Over the past 50 years, clinical psychiatry has been revolutionized by the development of a broad range of psychopharmaceutical agents that can effectively ameliorate symptoms of many major mental illnesses, including schizophrenia, mood disorders, and anxiety disorders. Despite these advances, no curative treatments have yet been developed, so patients must generally take medications for a long period of time—often years—creating a risk for long-term adverse events.1 Although most currently used psychopharmaceutical agents are safe and well-tolerated, side effects can be problematic even with acute use, leading to reduced treatment adherence and poorer outcomes.2 Moreover, response rates for most psychopharmaceutical agents are not optimal, and it can take months for clinicians to find the best medication or combination treatment for individual patients. Even less is known about predictors of response to vital nonpharmacological treatments such as psychotherapy.

Improved prediction of treatment response could have many benefits for patients and reduce the health care costs that accrue from the use of inappropriate or suboptimal treatments. This is a key goal of the personalized medicine movement.3 However, prediction is a challenging endeavor, since many different variables can affect individual treatment outcomes. Among these, diagnosis, comorbidity, and treatment adherence are clearly important. In recent years, considerable effort has gone into developing biomarkers of treatment response that might supplement clinical factors. Genetic markers have received the most attention thanks to the exciting advances in pharmacogenomic research.4

Pharmacogenomics aims to reduce acute and longterm adverse events and optimize response rates by using genetic information to match medications to individual patients.5 Pharmacogenomic research has advanced greatly in recent years, owing to the wealth of data and new technologies that have arisen from the Human Genome Project and related initiatives. However, firm genetic associations have proven to be the exception rather than the rule, perhaps owing to limited sample sizes. A few robust research findings have emerged, but the translation of these findings into better clinical care remains challenging. Other biomarkers are being sought by a variety of methods, including neuroimaging, proteomics, and metabolomics. These areas are still relatively unexplored in psychiatry as sources of information that could inform prediction of treatment outcomes. New advances are expected in the near future that could alter the impact of these kinds of biomarkers in psychiatry.

In this review, the current state of treatment prediction research in psychiatry will be reviewed, with the aim of summarizing progress and highlighting areas where research findings have the best potential for near-term translation to clinical practice. This is not a systemic overview of the literature, but rather an attempt to provide an expert review that summarizes key findings for a nonspecialist audience.

We will begin with an overview of the science of prediction, highlighting some recent developments in multivariate and actuarial methods of relevance to clinical medicine. Next, we will discuss some of the typical end points that clinicians seek to predict, along with optimal study designs. Next we address the ways in which treatment outcomes can be measured in psychiatry, where improvement can seem subjective and difficult to opera tionalize. After a review of some well-studied predictive factors, including diagnosis, comorbidity, and genetic and other biomarkers, we will conclude with a view to future directions for research and practice.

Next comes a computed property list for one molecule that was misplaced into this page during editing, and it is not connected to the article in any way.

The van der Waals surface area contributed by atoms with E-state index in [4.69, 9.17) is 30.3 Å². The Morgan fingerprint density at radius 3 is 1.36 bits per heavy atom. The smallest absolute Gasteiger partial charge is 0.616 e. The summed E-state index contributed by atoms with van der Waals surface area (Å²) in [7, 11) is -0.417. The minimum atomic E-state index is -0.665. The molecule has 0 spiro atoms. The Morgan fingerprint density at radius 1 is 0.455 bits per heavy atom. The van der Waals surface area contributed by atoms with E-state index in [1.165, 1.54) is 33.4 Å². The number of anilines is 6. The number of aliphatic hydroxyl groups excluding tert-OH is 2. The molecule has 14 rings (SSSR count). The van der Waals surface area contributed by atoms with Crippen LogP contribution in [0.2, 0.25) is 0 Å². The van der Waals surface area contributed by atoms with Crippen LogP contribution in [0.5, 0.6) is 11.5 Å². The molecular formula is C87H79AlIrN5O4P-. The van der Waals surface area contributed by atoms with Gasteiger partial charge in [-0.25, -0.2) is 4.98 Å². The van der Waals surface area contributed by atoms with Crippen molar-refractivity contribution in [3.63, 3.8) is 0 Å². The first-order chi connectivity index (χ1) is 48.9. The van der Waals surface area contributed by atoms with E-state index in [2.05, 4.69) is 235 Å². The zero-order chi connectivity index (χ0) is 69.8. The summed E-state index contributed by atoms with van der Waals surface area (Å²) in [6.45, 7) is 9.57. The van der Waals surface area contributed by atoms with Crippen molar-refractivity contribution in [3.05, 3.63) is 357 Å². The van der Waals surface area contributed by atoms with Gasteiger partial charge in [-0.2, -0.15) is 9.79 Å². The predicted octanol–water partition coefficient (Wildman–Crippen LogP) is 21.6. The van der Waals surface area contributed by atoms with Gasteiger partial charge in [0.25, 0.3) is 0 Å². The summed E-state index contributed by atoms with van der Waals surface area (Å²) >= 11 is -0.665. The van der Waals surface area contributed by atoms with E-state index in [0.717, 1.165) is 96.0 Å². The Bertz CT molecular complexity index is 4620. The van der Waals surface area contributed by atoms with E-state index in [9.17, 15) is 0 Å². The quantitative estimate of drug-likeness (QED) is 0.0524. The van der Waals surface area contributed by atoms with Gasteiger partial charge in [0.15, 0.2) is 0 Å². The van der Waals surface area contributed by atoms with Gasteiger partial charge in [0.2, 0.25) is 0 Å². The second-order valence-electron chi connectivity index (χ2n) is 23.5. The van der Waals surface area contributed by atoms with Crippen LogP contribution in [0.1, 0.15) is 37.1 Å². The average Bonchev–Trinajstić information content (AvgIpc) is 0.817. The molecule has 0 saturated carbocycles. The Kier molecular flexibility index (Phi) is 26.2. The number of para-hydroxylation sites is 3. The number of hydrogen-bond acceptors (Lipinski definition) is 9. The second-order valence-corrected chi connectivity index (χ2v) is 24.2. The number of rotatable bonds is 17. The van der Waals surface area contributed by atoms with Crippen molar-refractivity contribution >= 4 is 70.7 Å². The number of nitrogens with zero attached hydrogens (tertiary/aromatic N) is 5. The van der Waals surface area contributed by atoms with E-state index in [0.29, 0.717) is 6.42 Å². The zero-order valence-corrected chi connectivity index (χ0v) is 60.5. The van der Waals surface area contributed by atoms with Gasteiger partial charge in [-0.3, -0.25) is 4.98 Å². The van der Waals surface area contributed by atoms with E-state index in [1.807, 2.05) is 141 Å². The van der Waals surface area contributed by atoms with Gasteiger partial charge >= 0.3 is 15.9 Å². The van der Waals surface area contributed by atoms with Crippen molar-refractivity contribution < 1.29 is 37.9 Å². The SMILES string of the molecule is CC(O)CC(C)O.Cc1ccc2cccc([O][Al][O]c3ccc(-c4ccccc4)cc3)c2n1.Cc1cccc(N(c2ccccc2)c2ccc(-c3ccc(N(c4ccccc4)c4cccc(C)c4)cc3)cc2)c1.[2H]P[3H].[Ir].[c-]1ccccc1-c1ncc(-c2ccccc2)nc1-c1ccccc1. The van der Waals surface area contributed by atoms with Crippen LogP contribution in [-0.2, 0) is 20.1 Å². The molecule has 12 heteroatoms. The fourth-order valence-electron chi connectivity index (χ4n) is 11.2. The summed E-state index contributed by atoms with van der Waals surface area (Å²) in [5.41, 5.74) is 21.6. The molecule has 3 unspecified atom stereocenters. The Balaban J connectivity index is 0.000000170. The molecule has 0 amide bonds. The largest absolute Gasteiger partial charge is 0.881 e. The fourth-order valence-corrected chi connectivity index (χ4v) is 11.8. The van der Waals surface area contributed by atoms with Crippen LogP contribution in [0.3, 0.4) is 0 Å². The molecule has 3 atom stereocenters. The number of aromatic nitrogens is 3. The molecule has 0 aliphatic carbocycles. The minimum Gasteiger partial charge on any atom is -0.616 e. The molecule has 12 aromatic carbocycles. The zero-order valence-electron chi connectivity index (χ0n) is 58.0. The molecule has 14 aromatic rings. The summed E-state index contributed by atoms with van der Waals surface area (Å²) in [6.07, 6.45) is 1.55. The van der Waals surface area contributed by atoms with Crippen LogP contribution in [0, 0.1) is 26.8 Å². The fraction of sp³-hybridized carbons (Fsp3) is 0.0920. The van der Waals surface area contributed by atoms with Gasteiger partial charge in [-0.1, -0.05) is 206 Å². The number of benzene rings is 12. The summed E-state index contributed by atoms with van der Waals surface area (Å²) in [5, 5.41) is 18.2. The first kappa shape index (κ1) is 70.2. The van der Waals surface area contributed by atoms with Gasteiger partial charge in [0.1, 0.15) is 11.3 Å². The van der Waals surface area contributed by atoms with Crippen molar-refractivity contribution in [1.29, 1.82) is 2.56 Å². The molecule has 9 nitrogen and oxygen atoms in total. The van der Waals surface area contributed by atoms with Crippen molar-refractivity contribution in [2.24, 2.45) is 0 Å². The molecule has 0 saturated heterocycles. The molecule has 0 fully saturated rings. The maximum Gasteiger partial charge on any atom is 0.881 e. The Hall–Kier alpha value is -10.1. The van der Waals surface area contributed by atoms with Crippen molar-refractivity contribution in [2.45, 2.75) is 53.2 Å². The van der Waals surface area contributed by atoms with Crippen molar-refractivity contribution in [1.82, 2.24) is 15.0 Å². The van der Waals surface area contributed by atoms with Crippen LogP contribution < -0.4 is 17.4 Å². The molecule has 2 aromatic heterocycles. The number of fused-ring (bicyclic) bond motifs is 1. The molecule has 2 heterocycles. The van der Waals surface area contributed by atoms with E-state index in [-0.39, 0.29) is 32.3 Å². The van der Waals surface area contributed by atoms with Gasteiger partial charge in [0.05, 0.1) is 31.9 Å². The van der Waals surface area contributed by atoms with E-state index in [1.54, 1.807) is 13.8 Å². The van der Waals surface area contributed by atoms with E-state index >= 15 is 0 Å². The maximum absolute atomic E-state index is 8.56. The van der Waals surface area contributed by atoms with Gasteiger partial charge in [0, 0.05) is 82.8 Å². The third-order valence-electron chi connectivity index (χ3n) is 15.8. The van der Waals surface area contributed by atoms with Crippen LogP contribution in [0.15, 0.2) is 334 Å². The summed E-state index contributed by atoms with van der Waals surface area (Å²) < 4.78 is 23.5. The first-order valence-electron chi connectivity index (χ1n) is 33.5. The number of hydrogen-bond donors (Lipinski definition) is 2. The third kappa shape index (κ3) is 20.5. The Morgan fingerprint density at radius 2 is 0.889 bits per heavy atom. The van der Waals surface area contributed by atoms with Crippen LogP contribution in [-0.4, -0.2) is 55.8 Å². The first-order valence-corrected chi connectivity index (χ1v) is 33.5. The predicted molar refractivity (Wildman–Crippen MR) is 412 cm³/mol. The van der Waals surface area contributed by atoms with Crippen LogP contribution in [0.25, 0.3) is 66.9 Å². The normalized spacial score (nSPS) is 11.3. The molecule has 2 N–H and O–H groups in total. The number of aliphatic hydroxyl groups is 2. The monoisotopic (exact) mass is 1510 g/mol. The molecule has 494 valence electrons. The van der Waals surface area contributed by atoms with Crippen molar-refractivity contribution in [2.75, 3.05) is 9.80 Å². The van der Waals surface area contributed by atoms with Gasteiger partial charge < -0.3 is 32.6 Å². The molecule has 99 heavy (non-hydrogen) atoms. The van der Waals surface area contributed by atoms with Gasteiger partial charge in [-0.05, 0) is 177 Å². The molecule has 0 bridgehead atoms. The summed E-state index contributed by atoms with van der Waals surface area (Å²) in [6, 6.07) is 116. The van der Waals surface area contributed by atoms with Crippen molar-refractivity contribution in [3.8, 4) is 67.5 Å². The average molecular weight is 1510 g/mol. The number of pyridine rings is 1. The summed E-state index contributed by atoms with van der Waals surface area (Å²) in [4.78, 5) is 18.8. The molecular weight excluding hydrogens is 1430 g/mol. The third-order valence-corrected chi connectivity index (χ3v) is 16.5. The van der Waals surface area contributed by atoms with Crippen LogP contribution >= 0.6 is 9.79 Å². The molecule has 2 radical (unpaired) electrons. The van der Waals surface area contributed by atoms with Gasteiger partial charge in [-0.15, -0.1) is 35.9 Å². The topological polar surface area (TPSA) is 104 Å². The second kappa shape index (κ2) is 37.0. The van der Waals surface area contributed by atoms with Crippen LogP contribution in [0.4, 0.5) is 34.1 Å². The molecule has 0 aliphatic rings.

Prediction science

Prediction of treatment outcomes is a specific case of the broader and very vibrant field of prediction science.6 Fundamentally, a prediction is a statement about the way things will be in the future. Good predictions are based on experience and data, but these can be noisy sources of information. The best predictions arise from statistical methods that fit precise data to valid models describing how the relevant variables contribute to the outcome. Experience tells us that an apple dropped from a tree will fall to the ground; Newtonian mechanics offer a model that makes use of the precise dropping height, gravitational constant, and mass to predict the force with which the apple will impact the ground.

This example highlights several challenges that make the prediction of treatment outcomes more complex than the prediction of an apple's descent: What are the relevant variables? How can they be measured with precision? What is the most valid model that fits the data? The impact of stochastic (chance-wise) variation must also be considered.7 Stochastic variation makes it more difficult to predict outcome in a specific individual than it is to predict average outcomes of a group.

Consider the case of life insurance. Life insurance works since insurers use large sets of actuarial data to predict, with considerable accuracy, how long groups of individuals with particular lifestyles, health histories, and demographic characteristics will live and to set premium rates accordingly. In theory, similar principles apply to prediction in medicine, but amassing the required data in sufficient sample sizes can be challenging. Hie advent of electronic medical records may improve this situation,8 especially in societies where medical care is organized in such a way that all outcomes can be tracked over time without significant attrition. On the other hand, prediction algorithms based on large samples do not help much in predicting an individual outcome, which is most important from the perspective of an individual patient. Insurance companies cannot predict exactly who will survive and who will not, only group outcomes. Similarly, standard medical approaches to predicting mortality generally perform modestly, at best.9